China files formal complaint after US senators meet with senior Taiwanese leaders and declare island won’t ‘stand alone’
The Chinese Foreign Ministry has formally complained to the US, stating its “solemn representations,” after three US senators met with senior Taiwanese officials during a bipartisan trip to express their support for the island.
Wang Wenbin, a spokesperson for China’s Foreign Ministry, has announced that the country has filed “solemn representations” with the US over the visit of three American senators to the island to meet with senior Taiwanese officials.
Democratic senators Tammy Duckworth and Christopher Coons and Republican Dan Sullivan spent three hours in Taipei to express America’s support for the island, offering Covid vaccines to help control the virus outbreak in the region.
Speaking after arriving on a military plane, Duckworth declared that the US “will not let [Taiwan] stand alone,” offering support in its recovery from the virus.
We will be by your side to make sure the people of Taiwan have what they need to get to the other side of the pandemic and beyond.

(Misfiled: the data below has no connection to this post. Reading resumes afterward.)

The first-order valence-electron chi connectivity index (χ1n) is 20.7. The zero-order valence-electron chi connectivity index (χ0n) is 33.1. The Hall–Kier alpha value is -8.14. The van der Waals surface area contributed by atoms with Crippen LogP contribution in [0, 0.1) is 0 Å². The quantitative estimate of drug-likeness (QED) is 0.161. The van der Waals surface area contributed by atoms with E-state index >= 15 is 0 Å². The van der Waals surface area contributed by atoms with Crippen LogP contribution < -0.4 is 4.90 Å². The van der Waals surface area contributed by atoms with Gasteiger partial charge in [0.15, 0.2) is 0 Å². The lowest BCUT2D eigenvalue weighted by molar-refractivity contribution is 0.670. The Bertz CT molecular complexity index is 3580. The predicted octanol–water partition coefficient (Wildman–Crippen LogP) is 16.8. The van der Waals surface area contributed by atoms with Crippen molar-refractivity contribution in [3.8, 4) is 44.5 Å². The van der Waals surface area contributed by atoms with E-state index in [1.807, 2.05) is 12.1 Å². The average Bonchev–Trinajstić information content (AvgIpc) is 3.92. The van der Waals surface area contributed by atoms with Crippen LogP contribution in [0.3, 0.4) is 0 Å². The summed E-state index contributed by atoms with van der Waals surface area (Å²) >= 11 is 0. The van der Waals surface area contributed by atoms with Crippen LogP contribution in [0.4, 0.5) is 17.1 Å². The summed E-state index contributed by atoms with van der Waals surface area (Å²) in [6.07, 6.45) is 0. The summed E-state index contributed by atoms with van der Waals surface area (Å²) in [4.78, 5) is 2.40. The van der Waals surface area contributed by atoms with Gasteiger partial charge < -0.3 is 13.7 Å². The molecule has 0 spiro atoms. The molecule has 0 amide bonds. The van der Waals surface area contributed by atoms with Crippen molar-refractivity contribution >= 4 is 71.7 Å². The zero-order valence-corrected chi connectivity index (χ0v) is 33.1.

The bipartisan trip saw the US senators confirm that Taiwan would receive 750,000 doses of a Covid vaccine, as part of America’s plan to distribute an initial 25 million vaccines around the world, rising to, at least, 80 million given to the Covax scheme.Also on rt.com US to send Taiwan 750,000 ‘urgently needed’ Covid-19 vaccine doses after Taipei rejects Beijing’s help
The Chinese government has been critical of the US in the past for engaging in direct diplomatic discussions with Taiwan, claiming that the island, which Beijing sees as an integral part of China, has no right to participate in state-to-state talks.
Taiwan has been struggling to fight the virus, having only vaccinated 3% of the island’s 23.5 million people so far due to a shortage of doses. Japan delivered 1.24 million doses of the AstraZeneca shot for free on Friday, doubling the number of vaccines in the island’s arsenal.
Sunday’s trip was the latest in a series of visits to the island by US officials in recent months that have angered Chinese officials. During the Trump administration, the US ambassador to the UN at the time, Kelly Craft, then-Secretary of Health and Human Services Alex Azar, and then-Under Secretary of State for Economic Growth, Energy and the Environment, Keith Krach, all visited Taiwan. In April, the US State Department updated its guidelines to allow US officials to “encourage US government engagement with Taiwan.”
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